CLEVELAND — EDITOR'S NOTE: The video in the player above is from a previous story
Former Cleveland Councilman Ken Johnson -- who was convicted in July of 15 criminal counts, including theft from a federal program and tax evasion – deserves leniency when he is sentenced Friday by a federal judge, Johnson’s attorney said in a presentencing motion filed last week.
Myron Watson, Johnson’s attorney, argued federal prosecutors overstated the financial liability of Johnson’s crimes and said the 75-year-old former public official’s poor health and family issues deserve consideration for a reduced sentenced. Johnson faces up to 10 years in prison.
Watson said the presentencing investigation miscalculated the losses of Johnson’s crimes, which total $704,724. Watson said the liability should be less than $100,000.
If corrected, Watson said Johnson qualifies for a sentencing range of 41-51 months. He also argued Johnson’s health and family situation should be considered.
"Johnson, although never married, raised several adopted children, two of whom are twins, Jose and Ricardo, both age 17, who reside in the residential home," Watson wrote. "Both of these children were born in the Dominican Republic before immigrating to the United States.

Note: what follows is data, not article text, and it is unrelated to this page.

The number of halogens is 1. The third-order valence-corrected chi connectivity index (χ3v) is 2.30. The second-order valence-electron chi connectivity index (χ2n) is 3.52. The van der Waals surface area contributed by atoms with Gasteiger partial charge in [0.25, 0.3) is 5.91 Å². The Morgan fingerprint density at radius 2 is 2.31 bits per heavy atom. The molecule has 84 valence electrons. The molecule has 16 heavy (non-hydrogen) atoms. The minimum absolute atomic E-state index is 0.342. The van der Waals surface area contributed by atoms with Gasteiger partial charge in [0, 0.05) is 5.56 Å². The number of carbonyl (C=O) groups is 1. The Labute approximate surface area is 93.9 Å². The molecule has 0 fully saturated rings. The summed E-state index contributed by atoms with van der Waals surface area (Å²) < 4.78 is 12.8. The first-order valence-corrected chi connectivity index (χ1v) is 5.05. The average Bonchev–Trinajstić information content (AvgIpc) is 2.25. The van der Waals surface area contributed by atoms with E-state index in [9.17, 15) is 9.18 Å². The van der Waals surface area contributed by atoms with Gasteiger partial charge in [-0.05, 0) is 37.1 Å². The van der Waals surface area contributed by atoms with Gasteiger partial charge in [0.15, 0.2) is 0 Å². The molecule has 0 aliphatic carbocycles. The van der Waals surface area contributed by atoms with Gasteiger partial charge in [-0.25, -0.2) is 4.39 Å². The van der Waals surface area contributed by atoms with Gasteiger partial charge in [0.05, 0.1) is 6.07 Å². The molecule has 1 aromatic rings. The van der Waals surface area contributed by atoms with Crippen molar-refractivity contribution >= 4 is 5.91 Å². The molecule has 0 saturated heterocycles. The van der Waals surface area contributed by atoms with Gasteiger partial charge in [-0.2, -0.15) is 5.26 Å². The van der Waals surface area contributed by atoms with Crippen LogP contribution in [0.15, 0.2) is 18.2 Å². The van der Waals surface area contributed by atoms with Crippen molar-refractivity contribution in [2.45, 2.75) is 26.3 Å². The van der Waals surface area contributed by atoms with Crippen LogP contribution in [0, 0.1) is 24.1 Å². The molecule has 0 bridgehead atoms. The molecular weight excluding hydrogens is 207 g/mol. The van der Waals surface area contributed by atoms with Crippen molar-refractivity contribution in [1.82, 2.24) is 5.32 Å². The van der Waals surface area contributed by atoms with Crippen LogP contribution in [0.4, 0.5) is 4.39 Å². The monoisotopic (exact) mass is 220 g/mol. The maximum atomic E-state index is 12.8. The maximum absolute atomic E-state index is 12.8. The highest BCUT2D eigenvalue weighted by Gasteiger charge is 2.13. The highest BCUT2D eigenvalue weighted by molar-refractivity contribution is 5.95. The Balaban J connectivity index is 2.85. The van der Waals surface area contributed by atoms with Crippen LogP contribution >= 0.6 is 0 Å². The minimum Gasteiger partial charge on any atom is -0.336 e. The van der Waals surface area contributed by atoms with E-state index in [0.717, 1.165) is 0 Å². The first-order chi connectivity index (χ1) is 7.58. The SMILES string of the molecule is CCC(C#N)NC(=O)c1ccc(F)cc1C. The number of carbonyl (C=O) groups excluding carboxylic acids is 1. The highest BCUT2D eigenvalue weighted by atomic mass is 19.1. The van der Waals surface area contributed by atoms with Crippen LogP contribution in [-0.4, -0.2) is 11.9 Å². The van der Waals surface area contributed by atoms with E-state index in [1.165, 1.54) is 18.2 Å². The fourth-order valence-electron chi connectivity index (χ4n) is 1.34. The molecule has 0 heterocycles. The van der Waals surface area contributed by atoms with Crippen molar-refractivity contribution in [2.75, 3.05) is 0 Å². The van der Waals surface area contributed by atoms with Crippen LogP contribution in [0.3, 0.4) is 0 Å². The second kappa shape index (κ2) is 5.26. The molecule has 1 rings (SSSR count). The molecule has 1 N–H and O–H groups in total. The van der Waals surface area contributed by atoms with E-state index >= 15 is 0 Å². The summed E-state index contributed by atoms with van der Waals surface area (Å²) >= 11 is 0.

"Given the fact that Johnson has sole custody of both children whom he has raised by himself, the impact of a long incarceration would have a devastating impact on the children. These two children are solely dependent on him for the maintenance and care, and would have to enter foster care, since Johnson does not have any other family members and/or friends who could assume full custody of his two sons."
About Johnson’s health, Watson wrote:
"Currently, Johnson’s health condition has worsened over the last several years. He had been diagnosed with a blood-clotting disorder, diabetes, a herniated disc, and a pulmonary embolism. Late in December 2019, Johnson had surgery on the meniscus in his left knee. He has been just advised that he may be in the early stages of Dementia. His treating physician recently made a referral for testing while exhibiting signals and symptoms of the medical condition."
Included in Johnson's presentencing memorandum are letters from family and friends, including several Cleveland clergy members. In addition, former Cleveland City Council President George Forbes wrote a letter to the judge on Johnson's behalf.
Forbes, also an attorney, said he has known Johnson for 50 years and that he is a "tireless and dedicated" public servant who helped improve the lives of children and the elderly.
Federal prosecutors recently asked the court to delay the sentencing because one of the prosecutors is busy with another case. U.S. District Court Judge John Adams denied the request, saying he is confident the U.S. Attorney's Office can proceed without a co-counsel.